Only two years after its last major overhaul, Augusta National will undergo another. Masters chairman Hootie Johnson, citing the distances players can drive the ball, conceded last week that "four or five of our par-4s are a little weak" and said architect Tom Fazio will alter them before next April.
Focusing on the par-4s is shrewd because the 6,985-yard National's par-3s and par-5s, though short, provide the most drama. Johnson didn't specify which holes will be changed. The most obvious candidates would appear to be the two shortest par-4s, the 350-yard 3rd and the 365-yard 7th, but both require exacting approach shots. Lengthening them would eliminate an element of artistry from the course. Instead, look for changes, marked in yellow, on the following holes.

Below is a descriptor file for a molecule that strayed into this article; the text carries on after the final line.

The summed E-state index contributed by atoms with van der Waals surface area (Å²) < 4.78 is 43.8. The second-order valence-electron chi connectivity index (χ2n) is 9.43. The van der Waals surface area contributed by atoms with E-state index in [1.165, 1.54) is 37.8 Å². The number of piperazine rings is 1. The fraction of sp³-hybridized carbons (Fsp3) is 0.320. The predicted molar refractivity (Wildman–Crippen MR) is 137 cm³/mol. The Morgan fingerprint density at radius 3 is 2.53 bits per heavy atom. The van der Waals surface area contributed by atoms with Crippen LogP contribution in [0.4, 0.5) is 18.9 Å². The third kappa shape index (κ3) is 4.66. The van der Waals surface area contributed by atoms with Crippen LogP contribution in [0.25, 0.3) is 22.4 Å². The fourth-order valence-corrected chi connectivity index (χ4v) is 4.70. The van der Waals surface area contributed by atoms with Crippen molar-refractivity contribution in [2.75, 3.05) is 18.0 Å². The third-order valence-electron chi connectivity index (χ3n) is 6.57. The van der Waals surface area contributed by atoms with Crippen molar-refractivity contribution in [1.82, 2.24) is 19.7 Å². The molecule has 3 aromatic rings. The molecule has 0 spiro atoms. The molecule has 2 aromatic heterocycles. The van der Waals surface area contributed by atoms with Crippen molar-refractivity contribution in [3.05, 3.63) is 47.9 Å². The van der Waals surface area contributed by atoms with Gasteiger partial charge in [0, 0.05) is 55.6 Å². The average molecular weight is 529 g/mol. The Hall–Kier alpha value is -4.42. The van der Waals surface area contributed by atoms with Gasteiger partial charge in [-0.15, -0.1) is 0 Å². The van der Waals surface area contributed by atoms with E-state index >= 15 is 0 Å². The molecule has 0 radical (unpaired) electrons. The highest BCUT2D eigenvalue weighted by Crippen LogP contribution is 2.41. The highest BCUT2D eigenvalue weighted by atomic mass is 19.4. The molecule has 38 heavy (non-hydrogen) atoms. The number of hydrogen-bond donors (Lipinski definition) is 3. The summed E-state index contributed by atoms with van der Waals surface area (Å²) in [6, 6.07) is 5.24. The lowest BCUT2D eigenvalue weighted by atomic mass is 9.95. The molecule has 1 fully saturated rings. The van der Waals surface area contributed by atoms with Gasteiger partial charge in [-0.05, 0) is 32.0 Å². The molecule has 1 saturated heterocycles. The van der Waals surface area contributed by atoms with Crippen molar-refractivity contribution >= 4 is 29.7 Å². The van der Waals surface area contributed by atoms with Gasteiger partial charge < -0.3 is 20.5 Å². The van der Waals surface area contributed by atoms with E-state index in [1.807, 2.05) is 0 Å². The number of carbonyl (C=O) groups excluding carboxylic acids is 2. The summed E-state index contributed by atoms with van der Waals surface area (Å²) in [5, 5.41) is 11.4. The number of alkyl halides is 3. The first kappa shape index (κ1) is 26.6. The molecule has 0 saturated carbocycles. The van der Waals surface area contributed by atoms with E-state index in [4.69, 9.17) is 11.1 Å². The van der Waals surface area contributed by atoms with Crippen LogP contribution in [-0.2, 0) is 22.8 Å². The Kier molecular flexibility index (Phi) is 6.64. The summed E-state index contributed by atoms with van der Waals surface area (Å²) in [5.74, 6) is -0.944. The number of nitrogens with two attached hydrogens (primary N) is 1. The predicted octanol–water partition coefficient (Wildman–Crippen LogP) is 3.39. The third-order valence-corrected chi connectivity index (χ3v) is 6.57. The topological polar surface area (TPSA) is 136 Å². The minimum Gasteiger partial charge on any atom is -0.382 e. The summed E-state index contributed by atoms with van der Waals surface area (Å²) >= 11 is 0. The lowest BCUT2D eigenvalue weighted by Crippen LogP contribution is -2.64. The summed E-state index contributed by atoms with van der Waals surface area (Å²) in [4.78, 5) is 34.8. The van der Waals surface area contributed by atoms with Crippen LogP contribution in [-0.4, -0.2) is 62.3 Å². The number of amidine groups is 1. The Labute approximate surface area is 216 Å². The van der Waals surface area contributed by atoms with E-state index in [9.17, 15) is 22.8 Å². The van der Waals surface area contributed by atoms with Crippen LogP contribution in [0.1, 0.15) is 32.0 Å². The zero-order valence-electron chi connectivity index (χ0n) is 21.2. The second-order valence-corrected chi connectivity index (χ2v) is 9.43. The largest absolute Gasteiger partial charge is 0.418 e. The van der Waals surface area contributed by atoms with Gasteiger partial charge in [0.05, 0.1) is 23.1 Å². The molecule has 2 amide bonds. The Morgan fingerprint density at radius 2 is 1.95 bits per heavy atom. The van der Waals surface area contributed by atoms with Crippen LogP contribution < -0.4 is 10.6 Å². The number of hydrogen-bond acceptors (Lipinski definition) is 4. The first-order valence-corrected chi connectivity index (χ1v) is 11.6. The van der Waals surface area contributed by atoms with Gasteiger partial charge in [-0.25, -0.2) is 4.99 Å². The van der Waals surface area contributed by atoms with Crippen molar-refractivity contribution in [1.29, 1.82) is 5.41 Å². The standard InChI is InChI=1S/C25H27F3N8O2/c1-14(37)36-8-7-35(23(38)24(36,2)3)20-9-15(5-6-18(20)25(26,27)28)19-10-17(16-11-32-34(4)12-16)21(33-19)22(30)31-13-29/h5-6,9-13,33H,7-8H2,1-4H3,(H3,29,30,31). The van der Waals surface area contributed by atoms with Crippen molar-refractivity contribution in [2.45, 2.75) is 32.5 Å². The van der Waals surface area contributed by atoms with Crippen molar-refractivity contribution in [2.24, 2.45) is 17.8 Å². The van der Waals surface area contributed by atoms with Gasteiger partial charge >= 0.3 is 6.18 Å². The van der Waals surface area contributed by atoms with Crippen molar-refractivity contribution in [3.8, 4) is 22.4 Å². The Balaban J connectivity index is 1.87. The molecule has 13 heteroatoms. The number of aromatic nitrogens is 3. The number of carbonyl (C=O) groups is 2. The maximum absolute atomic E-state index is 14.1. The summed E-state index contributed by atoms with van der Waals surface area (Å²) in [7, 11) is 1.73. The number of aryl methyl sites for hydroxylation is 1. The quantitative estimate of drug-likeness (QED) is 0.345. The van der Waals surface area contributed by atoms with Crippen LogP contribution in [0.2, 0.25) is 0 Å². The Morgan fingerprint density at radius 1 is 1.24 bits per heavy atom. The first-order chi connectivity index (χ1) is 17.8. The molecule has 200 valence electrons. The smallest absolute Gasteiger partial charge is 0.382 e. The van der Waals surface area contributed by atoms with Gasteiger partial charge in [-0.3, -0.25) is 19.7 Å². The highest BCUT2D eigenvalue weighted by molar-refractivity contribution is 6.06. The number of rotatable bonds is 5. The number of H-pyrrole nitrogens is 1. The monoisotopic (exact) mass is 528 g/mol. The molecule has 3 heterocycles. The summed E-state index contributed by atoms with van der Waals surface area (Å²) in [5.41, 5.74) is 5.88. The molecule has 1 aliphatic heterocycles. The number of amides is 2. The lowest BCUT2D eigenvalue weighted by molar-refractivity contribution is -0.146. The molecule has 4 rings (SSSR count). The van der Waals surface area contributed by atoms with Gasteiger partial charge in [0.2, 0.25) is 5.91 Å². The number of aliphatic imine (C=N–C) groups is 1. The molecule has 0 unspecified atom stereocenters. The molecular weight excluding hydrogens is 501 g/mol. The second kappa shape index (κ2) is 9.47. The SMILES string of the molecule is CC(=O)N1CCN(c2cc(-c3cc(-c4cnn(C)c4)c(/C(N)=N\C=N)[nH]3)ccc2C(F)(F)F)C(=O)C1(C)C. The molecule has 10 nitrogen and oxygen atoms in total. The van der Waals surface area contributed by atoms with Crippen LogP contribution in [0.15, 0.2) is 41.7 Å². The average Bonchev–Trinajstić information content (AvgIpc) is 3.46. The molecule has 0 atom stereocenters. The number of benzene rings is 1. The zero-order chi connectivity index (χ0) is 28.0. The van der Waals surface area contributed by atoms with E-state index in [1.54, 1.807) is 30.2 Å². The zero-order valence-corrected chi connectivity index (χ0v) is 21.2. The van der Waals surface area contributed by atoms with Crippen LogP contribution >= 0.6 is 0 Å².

The big fairway bunker is easily carried, leaving a short iron in.
Move the tee back 20 yards to bring the bunker into play and tighten the landing area. If you lay up, you'll have a semiblind midiron approach from an uphill lie.
Like the 5th, the 11th used to be one of the best par-4s in golf, but today's players can carry their drives to the downslope, leaving a short pitch to the green.
With the tee moved back 10 or 15 yards, a player won't get as much roll on his drive and will be left with a midiron approach. As in the old days, the pond to the left of the green will be scary.
The hole used to be feared because it demanded a four-or five-iron approach to a difficult target, but now long hitters cut the dogleg and hit a wedge in.